Sen. John McCain and President Bush's national security adviser remained at an impasse Wednesday over the senator's proposed ban on cruel, inhuman and degrading treatment of foreign terrorism suspects.
"At this point, discussions are ongoing," national security adviser Stephen Hadley told The Associated Press as he left McCain's Capitol Hill office after a meeting that lasted just over an hour.
"We continue to chat," McCain, R-Ariz., said just before meeting with Hadley.
The ban on mistreatment of prisoners, and another provision standardizing the interrogation techniques used by U.S. troops, have stalled two defense bills in Congress, including a must-pass wartime spending measure.
House and Senate negotiators want to complete the bills before adjourning for the year. But GOP leaders are waiting for the results of talks between McCain and the White House before moving forward.
A compromise could come this week, but a deal remained elusive Wednesday.
The administration fears the provisions could limit the president's ability to stop a terrorist attack and it is seeking to add language that would offer some protection from prosecution for some interrogators accused of violating McCain's provision.
But the senator has rejected that. Instead, he has offered to include language similar to that in the Uniform Code of Military Justice. It would allow accused civilian interrogators — like military interrogators — to defend themselves if a reasonable person could have found they were following a lawful order about treatment of detainees.
McCain has had recent telephone conversations with Hadley while the senator has been on a tour promoting his new book. Their face-to-face meeting Wednesday took on added significance because of the time pressure Congress is under.
In a development that could further complicate the negotiations, The New York Times reported Wednesday that the Army has approved a new, classified set of guidelines that gives details on what interrogation techniques may be used and under what circumstances.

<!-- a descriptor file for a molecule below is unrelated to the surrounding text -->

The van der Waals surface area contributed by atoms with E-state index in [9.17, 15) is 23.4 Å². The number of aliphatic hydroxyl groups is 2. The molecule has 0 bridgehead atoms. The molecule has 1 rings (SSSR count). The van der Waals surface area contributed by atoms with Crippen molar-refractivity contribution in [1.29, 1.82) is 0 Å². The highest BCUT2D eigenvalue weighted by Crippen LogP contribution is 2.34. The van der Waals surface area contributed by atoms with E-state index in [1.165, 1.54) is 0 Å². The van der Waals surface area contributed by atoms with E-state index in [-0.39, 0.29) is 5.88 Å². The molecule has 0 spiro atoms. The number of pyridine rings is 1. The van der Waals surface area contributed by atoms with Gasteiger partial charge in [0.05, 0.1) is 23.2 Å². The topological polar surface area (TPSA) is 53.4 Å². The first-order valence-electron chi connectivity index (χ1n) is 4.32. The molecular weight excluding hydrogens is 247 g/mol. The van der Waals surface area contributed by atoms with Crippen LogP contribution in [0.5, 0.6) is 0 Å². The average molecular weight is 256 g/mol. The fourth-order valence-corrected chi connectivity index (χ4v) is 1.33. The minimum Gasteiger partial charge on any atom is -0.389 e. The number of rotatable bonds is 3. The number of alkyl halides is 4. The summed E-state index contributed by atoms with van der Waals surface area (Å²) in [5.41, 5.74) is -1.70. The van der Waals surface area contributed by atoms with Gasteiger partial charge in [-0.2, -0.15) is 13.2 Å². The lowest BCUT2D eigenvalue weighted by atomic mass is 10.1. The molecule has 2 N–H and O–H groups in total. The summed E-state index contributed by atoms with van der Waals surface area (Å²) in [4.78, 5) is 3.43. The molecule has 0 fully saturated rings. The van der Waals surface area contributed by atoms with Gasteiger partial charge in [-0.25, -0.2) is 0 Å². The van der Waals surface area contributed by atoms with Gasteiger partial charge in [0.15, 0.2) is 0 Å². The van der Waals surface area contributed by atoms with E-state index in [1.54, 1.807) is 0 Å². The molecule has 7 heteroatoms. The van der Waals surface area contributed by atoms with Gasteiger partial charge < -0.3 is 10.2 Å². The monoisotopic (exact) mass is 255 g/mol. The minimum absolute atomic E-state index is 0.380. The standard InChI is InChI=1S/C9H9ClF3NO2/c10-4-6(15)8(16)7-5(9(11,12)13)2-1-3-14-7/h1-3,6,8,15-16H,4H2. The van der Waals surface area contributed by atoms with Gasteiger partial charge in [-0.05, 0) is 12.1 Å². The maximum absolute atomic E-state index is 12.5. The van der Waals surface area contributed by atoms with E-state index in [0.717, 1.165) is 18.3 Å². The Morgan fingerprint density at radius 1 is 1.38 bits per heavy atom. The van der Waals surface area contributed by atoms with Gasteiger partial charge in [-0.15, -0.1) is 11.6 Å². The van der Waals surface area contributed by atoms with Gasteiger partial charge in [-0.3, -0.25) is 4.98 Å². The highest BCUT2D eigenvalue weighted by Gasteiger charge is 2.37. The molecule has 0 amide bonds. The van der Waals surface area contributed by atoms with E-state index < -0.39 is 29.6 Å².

Some military officials said the guidelines could make it seem that the Army was pushing the limits on legal interrogation just as the talks between McCain and the White House were taking place.
Karen Hughes, undersecretary of state for public diplomacy and public affairs, expressed confidence that McCain and Hadley would "reach consensus."
"The goal is the same here," Hughes said on CBS' The Early Show. "The goal is to make it very clear that the United States is a nation of laws and that we operate our detainee policy within our laws, within our international obligations and without torture."
The Senate overwhelmingly approved McCain's provisions, but they were not in the defense bills approved by the House, and House members have not yet voted on them. Congressional aides say it's widely accepted the provisions have enough support to pass in the House.
House leaders have held off moving toward a vote until they get their cue from the White House. After initially threatening a veto and trying to kill the provisions, the White House then switched gears to lobby for an exemption to the ban for CIA interrogators. But McCain balked at that and it was taken off the negotiating table.
The senator has said he won't agree to changes that would undermine the provisions, which he argues are needed to clarify current anti-torture laws in light of abuses at Abu Ghraib in Iraq and allegations of misconduct by U.S. troops at the detention center at Guantanamo Bay.